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Summit County

Democratic Summit County councilor seeks 5th term

2021 - County Council Chris Web-11.jpg
Photo by Bailey Edelstein
Courtesy of Summit County
Summit County Council Chair Chris Robinson is running for reelection.

Summit County Councilor Chris Robinson is seeking a fifth term on the council. He says the council is making progress on "intractable" issues facing the county even if, in the short term, some of the problems seem to be multiplying.

Chris Robinson was first elected to the Summit County Council in 2008. Since then, Robinson said the council has made progress on what he called “intractable” challenges: managing growth, dealing with a changing climate and addressing traffic congestion and transit.

“I have extensive experience — I guess, some would argue that it's bad experience, but I don't believe so — … and a way of conducting myself that's, I think, conducive to problem-solving in the long run," Robinson said. "In the short run, it seems like some of these problems don't go away, that they're multiplying. But in the long trajectory, I think that they do solve. And we're engaged in doing that and I’m an integral part of that.”

Robinson, 59, said he’s a fifth-generation Utahn. He studied accounting at the University of Utah and moved to Old Ranch Road 24 years ago with his family. He’s a Democrat but described his politics as “middle of the road,” saying he’s also voted for Republicans.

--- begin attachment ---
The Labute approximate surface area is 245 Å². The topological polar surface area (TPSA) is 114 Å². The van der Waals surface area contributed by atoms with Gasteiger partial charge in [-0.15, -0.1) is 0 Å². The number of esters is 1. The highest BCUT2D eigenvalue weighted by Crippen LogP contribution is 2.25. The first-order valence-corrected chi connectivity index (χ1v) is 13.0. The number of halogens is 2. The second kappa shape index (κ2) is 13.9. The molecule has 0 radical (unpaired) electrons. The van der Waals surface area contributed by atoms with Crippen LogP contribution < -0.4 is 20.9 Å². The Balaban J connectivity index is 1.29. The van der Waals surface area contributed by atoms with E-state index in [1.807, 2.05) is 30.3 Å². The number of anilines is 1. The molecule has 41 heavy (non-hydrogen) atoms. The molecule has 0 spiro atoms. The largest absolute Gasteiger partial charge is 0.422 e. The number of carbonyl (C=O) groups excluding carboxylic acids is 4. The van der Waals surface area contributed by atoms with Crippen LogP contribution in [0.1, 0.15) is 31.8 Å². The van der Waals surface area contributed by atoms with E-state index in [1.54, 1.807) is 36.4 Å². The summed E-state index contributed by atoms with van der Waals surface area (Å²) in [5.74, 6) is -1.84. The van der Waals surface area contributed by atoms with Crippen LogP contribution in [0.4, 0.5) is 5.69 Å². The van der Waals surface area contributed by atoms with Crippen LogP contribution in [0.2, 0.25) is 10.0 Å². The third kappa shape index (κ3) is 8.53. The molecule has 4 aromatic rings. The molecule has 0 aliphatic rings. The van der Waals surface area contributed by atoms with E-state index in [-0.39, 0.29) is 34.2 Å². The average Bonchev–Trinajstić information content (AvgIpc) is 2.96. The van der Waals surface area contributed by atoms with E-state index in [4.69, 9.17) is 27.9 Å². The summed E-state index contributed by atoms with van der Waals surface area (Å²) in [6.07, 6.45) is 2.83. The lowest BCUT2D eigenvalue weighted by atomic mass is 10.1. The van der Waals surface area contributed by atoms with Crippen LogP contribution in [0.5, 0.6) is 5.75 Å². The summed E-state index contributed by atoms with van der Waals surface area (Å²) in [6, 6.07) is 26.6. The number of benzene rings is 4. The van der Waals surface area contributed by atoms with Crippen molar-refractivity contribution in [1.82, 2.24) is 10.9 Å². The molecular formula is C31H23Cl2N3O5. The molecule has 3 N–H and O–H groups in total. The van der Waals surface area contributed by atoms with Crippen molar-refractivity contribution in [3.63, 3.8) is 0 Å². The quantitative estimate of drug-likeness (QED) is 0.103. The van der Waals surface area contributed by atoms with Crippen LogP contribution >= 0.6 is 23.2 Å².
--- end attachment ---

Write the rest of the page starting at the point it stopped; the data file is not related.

He, along with other members of his family, own 350,000 acres in Utah and surrounding states on which they run cattle ranches and farming enterprises. He is on many boards and is the president of two water companies. Robinson is also a real estate developer, though he says not in Summit County.

When the proposal to build 1,100 homes at the Tech Center site at Kimball Junction first came before the county, Robinson recused himself from the proceedings. He told the council at the time he’d accepted Utah Jazz tickets from the developers 8 months previously and apologized for what he said was a mistake.

At the request of the other councilors, he later rejoined deliberations and apparently had a central role as they went forward.

Robinson denies that his vocation as a developer and his friendships with developers make him development-friendly. He said he doesn't think building more housing in Summit County is the answer to affordability issues. He said the demand to live here means homes will be expensive unless they’re deed-restricted affordable housing.

“I mean who doesn't want to live in Park City? Or in greater Summit County, Snyderville Basin — who doesn't?" he said. "I mean, it's a very attractive, for a lot of obvious reasons, place to live. And so, you just had more density, there's an insatiable demand for that density.”

Robinson said he generally tries to find solutions to problems that work for both parties. As examples of previous successes, he pointed to his work negotiating land purchases for the county, working to settle a decadeslong dispute between Snyderville Basin water suppliers and helping to create the High Valley Transit District.

Despite his extensive land holdings, Robinson said he seeks a balance between private property rights and community interests. He has at times been the lone councilor advocating for property owners’ rights, including in recent debates about accessory dwelling units and lawn watering regulations.

Robinson said the county handled COVID-related restrictions generally well. By imposing strict measures early, he said the county was able to loosen them earlier than might otherwise have been possible.

Voters will decide between Robinson and Republican challenger Holly McClure Nov. 8.